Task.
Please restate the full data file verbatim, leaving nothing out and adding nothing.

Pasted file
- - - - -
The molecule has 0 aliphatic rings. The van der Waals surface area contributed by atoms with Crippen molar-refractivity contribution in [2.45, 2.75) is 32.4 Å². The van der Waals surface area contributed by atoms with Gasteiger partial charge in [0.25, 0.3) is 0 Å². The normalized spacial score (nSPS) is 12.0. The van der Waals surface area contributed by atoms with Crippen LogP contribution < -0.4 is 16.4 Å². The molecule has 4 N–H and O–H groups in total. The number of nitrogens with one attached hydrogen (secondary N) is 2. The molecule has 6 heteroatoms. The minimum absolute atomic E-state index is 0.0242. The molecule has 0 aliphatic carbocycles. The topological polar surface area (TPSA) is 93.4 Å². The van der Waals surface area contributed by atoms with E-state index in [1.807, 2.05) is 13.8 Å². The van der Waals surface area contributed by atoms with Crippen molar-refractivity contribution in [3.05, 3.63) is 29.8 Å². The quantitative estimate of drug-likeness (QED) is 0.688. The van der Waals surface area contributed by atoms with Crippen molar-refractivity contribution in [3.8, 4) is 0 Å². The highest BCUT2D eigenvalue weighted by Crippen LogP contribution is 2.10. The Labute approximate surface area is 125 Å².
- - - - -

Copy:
The molecule has 0 aliphatic rings. The van der Waals surface area contributed by atoms with Crippen molar-refractivity contribution in [2.45, 2.75) is 32.4 Å². The van der Waals surface area contributed by atoms with Gasteiger partial charge in [0.25, 0.3) is 0 Å². The normalized spacial score (nSPS) is 12.0. The van der Waals surface area contributed by atoms with Crippen LogP contribution < -0.4 is 16.4 Å². The molecule has 4 N–H and O–H groups in total. The number of nitrogens with one attached hydrogen (secondary N) is 2. The molecule has 6 heteroatoms. The minimum absolute atomic E-state index is 0.0242. The molecule has 0 aliphatic carbocycles. The topological polar surface area (TPSA) is 93.4 Å². The van der Waals surface area contributed by atoms with E-state index in [1.807, 2.05) is 13.8 Å². The van der Waals surface area contributed by atoms with Crippen molar-refractivity contribution in [3.05, 3.63) is 29.8 Å². The quantitative estimate of drug-likeness (QED) is 0.688. The van der Waals surface area contributed by atoms with Crippen molar-refractivity contribution in [3.8, 4) is 0 Å². The highest BCUT2D eigenvalue weighted by Crippen LogP contribution is 2.10. The Labute approximate surface area is 125 Å².